A History of Canada - Vol. 2

By Gustave Lanctot; Margaret M. Cameron | Go to book overview

CHAPTER SEVENTEEN
NEW ENGLAND INVADES ACADIA
1689-1697

Phipps captures Port Royal. Villebon reoccupies the colony. The Abenakis sole defenders of the country. Errors and inefficiency of Villebon. Indian raids in New England. D'Iberville captures Pemaquid. Church destroys Beaubassin. Peace of Ryswick. Anglo-Abenaki treaty. Brouillan rebuilds Port Royal. Economic stagnation.

While hostilities between the English and the Abenakis continued, and even increased in violence, the situation in New France became still more critical with the outbreak of the War of the Augsburg League in 1689. Hostilities in America began with Frontenac's destructive raids on Salmon Falls and Casco. Exasperated by these attacks and by the restrictions on its fishing and trading activities in Acadia, New England saw in the war a golden opportunity to get rid of its troublesome French and Indian neighbours by invading and conquering Acadia. An expedition was organized under William Phipps who set himself up as admiral of a fleet which he helped to equip with funds from his own pocket. 1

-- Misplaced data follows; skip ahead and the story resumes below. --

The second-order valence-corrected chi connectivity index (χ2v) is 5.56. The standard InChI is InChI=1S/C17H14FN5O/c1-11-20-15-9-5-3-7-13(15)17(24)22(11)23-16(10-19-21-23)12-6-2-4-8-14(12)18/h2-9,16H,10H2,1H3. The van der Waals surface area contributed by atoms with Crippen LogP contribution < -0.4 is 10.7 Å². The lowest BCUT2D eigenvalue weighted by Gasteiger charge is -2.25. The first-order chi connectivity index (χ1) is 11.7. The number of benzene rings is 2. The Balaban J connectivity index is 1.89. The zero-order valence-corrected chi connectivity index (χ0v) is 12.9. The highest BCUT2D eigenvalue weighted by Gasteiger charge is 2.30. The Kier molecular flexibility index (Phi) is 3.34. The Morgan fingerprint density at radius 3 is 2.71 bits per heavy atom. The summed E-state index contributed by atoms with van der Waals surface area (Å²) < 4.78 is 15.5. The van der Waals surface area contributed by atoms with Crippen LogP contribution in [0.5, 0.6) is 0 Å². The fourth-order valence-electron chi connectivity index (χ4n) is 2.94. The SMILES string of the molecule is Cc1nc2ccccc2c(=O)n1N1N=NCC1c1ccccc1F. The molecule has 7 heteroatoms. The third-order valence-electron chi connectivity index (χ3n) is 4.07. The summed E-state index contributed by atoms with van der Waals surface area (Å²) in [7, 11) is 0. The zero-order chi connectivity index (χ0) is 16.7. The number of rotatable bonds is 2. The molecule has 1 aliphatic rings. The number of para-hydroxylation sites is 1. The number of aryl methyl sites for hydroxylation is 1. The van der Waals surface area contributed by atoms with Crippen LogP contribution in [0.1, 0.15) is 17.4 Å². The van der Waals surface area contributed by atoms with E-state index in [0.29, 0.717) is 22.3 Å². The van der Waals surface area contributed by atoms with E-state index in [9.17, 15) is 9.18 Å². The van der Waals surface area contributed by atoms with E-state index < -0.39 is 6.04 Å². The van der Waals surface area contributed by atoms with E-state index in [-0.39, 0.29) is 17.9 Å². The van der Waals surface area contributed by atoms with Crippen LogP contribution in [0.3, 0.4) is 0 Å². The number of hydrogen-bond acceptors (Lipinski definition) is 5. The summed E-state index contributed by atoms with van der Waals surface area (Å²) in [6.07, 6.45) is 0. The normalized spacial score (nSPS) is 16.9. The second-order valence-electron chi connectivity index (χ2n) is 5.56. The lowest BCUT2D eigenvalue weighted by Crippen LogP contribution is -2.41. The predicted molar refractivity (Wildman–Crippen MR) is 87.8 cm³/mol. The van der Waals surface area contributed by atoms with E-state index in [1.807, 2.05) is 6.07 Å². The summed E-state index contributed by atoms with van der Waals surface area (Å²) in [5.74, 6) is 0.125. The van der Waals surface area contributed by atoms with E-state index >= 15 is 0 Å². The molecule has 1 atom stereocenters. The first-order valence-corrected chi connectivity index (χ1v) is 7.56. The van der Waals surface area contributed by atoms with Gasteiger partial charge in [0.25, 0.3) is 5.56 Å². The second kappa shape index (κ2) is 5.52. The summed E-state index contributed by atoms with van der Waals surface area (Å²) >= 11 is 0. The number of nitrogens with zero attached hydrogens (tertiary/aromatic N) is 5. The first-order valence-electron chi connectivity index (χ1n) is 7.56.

The squadron of three frigates with sixty-six guns and four transports carrying six hundred men set sail from Boston on May 8, 1690, and after capturing Pentagoët on the way, it moored before Port Royal on the morning of the 20th. The fort, which had no retrenchments and was in a bad state of repair, was defended by seventy-two soldiers and a few habitants. The Commander, Menneval, was paralyzed with gout, and he had no responsible officer to whom he could delegate the defence of the post. In these circumstances he had no alternative but to surrender when called upon to do so. However, he laid down certain conditions: the garrison would receive the honours of war and would be sent to Quebec, the women would be respected, the inhabitants would not be robbed or molested, their religious convictions would not

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